“Brothers and sisters, my heart’s desire and prayer to God for the Israelites is that they may be saved” (Romans 10:1 NIV).
Reaching out to the Chosen People
It was delightfully ironic that I was teaching on the book Romans at the Theological Institute of the Evangelical Church of Ingria on the outskirts of St. Petersburg in Russia. St. Paul’s words from Romans 9-11 resonated loud and clear as I prepared the sermon for my student, Boris Chuprov’s, Russian Jewish Lutheran congregation.
On the day that Boris asked me to preach the sermon, he was busy preparing a post-service seminar entitled, “Images of Christ in the Old Testament.” It is always important to express the continuity between the Old and New Testaments to our Jewish friends. Some of those in his congregation have literally just come out of synagogues, and so preserving the “Jewishness” of our faith is important, while of course, leading them on to the understanding that ALL of the Old Testament ultimately points to Jesus Christ as its fulfillment.
Boris’ Story | Faith Amidst Trials
Boris, LCMS Russian Seminary Student
Boris is on leave from the seminary due to the birth of his son, Athanasius, and to the ongoing struggle of living with HIV/AIDS. Boris acquired AIDS from a dirty needle, the culmination of a frightful journey that began with the emotional scars born out of military service in Chechnya. Boris took drugs, first orally and then intravenously, in order to dispel the images of war and destruction in his mind.
Thank the Lord, Boris was welcomed back home and given spiritual care by the loving congregation of St. Michael’s, the Lutheran church of his youth. His health is improving and he plans to return to his classes, finishing coursework towards graduating in January 2014.
Boris, like Paul, has some Jewish background and yearns for the salvation of God’s chosen people. As for me, it is my privilege to serve the Evangelical Lutheran Church of Ingria, a church committed to bringing the Gospel of Jesus Christ to all people, Jew and Gentile alike.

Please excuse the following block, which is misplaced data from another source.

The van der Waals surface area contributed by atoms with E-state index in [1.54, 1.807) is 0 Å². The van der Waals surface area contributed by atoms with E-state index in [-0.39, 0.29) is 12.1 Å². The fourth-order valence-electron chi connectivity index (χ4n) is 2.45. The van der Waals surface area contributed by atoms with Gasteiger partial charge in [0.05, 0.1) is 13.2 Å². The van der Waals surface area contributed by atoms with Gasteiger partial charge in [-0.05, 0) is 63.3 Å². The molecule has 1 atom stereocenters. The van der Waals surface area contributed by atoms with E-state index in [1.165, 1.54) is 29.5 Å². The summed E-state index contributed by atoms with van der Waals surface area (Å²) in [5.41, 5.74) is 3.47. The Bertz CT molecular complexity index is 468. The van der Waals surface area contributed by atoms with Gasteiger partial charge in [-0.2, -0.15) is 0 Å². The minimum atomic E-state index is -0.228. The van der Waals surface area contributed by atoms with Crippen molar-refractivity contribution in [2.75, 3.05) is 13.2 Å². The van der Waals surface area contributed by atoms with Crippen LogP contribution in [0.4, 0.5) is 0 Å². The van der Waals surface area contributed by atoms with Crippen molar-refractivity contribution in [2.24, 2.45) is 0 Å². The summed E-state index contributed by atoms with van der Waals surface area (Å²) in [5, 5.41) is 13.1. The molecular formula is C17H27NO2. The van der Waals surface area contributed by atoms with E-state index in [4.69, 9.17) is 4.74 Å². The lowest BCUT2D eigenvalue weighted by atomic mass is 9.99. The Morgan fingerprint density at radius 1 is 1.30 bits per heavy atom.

My Story | Russian Missions
Rev. Matthew Heise
I serve as a theological educator to Russia and other former Soviet republics, such as Georgia, where I reside, and other countries throughout Eurasia. I teach at the seminary of the Evangelical Lutheran Church of Ingria in Koltushi, 10 kilometers east of St. Petersburg. I also conduct theological seminars throughout Russia, identifying future students for the ministry.
In Georgia, I support the work of Georgian evangelists as they reach out with the Gospel to others around them, lead Bible studies, and work towards planting churches.
I have had a fascination with Russia for a long time, being the grandson of Russian-German immigrants. Before studying for the pastoral ministry, I served as a missionary in Moscow from 1994 to 1996, where I taught English-as-a-Second-Language (ESL) classes and was the ESL coordinator.
LCMS Bible study in Russia
Russia’s Story | Past Persecution, Future Freedom
In Koltushi, Lutheranism dates back to the 1620s, a time when the Pilgrims were just coming to America. The Lutheran faith was brought to Russian originally by Germans who were invited by Czar Ivan the Terrible, thus there were Lutheran churches in Russia some 20 years after Martin Luther’s death in 1546. In the centuries that followed, the church grew until it was the second largest Christian church body in all of Russia, second only to the state-supported Orthodox Church.
All of that changed, though, when communists came into power in 1917. Their fanatical war against religion brought heavy burdens upon the church. By 1939, all Lutheran churches were closed and all its pastors were either sent to Soviet Union concentration camps or killed.
With the fall of the Soviet Union in 1991, the long period of persecution came to an end.
My greatest joy is seeing a new generation grow up in the church. They have the freedom to hear of a Savior who loves them – opportunities their parents and grandparents never had.
Please keep the people of Russia and Georgia in your prayers, so that their hearts and minds may be open to the message of truth that I and other Christians share with them. With the Lord’s providence and your prayers and support, the witness to the Gospel continues to go forward in Russia.
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